A **decision** represents a point where a behavior needs to choose the best **outcome** from any number of possible outcomes.

The first outcome to satisfy all of its **conditions** is chosen. For this reason, the order of outcomes within a decision is very important.

Conditions are criteria like the time of day, day of week, or the comparison of any record field against some **value** using an **operator** (e.g. is, is not, greater/less than, between, contains, matches, starts with).

Here’s a simple *binary* (two outcome) decision:

- Is it Friday?
- Yes
- No

The *“Yes”* outcome has a single condition that the current day is *“Friday”*.

The *“No”* outcome, being last, doesn’t need any conditions because it would be selected on any day other than Friday. We call this a **default** (or *“catch-all”*) outcome.

This is comparable to an ** if...else** conditional statement in computer programming.

A slightly more complex variation is:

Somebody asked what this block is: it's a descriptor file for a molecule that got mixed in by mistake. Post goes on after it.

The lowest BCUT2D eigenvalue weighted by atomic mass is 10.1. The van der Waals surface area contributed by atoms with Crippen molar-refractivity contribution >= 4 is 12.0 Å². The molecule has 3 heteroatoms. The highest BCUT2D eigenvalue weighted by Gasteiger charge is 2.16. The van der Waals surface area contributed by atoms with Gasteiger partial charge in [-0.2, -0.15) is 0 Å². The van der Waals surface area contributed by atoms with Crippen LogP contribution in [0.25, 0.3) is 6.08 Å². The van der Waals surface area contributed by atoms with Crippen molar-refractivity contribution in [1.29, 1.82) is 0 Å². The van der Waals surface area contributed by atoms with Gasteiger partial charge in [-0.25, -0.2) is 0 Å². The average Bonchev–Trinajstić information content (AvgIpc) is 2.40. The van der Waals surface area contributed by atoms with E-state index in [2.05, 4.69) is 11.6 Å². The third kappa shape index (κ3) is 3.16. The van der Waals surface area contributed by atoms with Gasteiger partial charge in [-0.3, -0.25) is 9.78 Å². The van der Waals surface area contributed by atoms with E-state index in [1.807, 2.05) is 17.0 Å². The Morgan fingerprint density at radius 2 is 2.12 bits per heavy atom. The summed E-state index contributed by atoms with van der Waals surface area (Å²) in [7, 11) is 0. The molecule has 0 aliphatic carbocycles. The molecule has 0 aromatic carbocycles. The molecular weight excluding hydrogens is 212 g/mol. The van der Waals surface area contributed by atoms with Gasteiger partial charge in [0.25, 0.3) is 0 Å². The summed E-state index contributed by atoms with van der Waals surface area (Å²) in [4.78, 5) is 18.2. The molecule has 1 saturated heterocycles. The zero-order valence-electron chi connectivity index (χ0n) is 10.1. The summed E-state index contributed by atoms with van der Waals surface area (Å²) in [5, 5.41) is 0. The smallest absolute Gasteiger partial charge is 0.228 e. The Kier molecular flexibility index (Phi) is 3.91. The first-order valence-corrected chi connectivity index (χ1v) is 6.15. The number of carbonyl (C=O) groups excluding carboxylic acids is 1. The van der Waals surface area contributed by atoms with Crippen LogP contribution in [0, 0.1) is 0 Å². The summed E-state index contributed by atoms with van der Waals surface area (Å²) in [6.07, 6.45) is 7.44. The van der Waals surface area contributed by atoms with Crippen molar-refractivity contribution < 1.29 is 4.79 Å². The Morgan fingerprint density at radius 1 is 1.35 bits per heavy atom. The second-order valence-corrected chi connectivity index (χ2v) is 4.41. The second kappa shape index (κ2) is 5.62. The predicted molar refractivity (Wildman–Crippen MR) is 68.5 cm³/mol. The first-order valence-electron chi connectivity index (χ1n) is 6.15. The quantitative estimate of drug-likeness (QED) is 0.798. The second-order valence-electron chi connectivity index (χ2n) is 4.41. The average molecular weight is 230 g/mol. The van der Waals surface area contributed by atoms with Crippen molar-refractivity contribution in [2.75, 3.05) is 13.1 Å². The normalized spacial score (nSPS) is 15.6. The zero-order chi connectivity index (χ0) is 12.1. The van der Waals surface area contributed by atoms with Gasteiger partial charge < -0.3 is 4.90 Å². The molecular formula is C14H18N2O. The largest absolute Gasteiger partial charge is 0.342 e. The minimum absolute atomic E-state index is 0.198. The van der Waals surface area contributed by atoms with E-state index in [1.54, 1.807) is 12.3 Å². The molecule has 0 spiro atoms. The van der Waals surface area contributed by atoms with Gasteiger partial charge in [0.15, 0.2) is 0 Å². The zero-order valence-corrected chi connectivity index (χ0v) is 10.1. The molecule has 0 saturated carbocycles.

- Day of week:
- Monday
- Tuesday
- Wednesday
- Thursday
- Friday
- Saturday
- Sunday

Similar to the *“Yes”* example above, each outcome would compare the current day against a specific target day, and the behavior would continue down the path (branch) of the outcome that matched the current day.

This is comparable to a ** switch** statement in computer programming.

While the above examples have a single condition for each outcome out of simplicity, an outcome can have any number conditions, optionally grouped into sets with an *any* or *all* constraint.

As you would expect, a set of *any* conditions need only satisfy one of them. A set of *all* conditions must satisfy all of them.

Decisions can also be *nested* within other decisions. Consider the following:

- Schedule:
- Holiday
- Weekend
- Weekday
- What time of day is it?
- Before office hours
- During office hours
- After office hours

- What time of day is it?

The above decision tree describes five final outcomes within two decisions. It doesn’t repeat the conditions to check if the current day is a weekday. The same approach can be used to create very complex decisions that are still easy to follow.